Paige Patterson loyalists are looking for payback. Some big donors to Southwestern Baptist Theological Seminary are threatening to withhold their donations unless the Patterson case is reopened. Not familiar with the Patterson case? Get up to speed with these posts.
Julie Zauzmer has the story at The Washington Post. Here is a taste:
Thousands of Southern Baptist women decried the way Paige Patterson, for decades a revered leader in the nation’s largest Protestant denomination, talked about women from the pulpit. Then two allegations came to light that Patterson had not gone to police when a rape was reported to him, and the trustees of Southwestern Baptist Theological Seminary fired him from his post as president of the seminary.
But Patterson’s defenders are still numerous in this conservative evangelical denomination. At the denomination’s annual meeting last month, they made a resolution — which was soundly defeated — to fire all the trustees who had fired Patterson.
Now, they have fired their latest salvo: a letter from more than two dozen major donors, claiming the trustees acted improperly in ousting Patterson and vowing to withhold their donations from the seminary unless the decision to fire Patterson is reopened.
Read the entire piece here.
Karen Swallow Prior is quoted in the piece. She is on the mark:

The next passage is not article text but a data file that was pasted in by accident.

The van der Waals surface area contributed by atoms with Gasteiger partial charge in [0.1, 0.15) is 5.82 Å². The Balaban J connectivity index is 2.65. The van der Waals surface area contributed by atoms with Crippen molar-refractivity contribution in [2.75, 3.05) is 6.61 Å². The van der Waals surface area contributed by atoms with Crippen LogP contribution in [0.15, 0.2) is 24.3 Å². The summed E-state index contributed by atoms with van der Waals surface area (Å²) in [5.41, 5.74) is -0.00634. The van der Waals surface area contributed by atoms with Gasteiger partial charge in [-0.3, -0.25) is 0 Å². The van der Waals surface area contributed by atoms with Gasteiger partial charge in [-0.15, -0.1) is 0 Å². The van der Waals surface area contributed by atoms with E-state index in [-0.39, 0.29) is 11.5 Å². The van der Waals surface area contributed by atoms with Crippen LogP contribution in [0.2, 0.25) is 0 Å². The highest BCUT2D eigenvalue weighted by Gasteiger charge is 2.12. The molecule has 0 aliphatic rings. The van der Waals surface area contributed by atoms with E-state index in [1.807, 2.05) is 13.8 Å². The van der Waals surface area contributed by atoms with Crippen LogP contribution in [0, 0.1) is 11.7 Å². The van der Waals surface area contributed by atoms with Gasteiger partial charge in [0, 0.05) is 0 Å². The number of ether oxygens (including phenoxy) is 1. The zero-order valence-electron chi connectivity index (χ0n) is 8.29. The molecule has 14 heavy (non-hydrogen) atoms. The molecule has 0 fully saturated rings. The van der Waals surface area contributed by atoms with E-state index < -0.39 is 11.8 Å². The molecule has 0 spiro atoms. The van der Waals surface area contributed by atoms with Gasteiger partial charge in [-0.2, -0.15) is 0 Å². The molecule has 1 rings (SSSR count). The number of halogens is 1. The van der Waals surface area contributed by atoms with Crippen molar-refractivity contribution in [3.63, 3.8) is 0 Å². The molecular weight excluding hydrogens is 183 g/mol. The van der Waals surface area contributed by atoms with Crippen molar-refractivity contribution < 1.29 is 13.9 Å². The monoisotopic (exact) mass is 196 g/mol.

What we’re seeing is people who are committed to a person rather than to an institution or to the convention, putting their loyalty to a person ahead of their adherence to the principles of the institution,” said Karen Swallow Prior, a professor at Liberty University.
She said she wasn’t surprised to see the fight continuing but that the defeated resolution at the annual meeting should have put an end to it.
“It’s ironic, actually, that this letter, which is making complaints about alleged lack of due process, is also failing to follow due process within the Southern Baptist Convention. Due process in the Southern Baptist Convention looks like what happened at the annual meeting a few weeks ago, when a motion was brought before the convention to remove the executive committee for its decision about Paige Patterson, and that motion did not pass,” she said. “Since that was defeated, now we see something else enter into the picture, which is huge amounts of money. And there’s nothing Baptist or Christian about that.”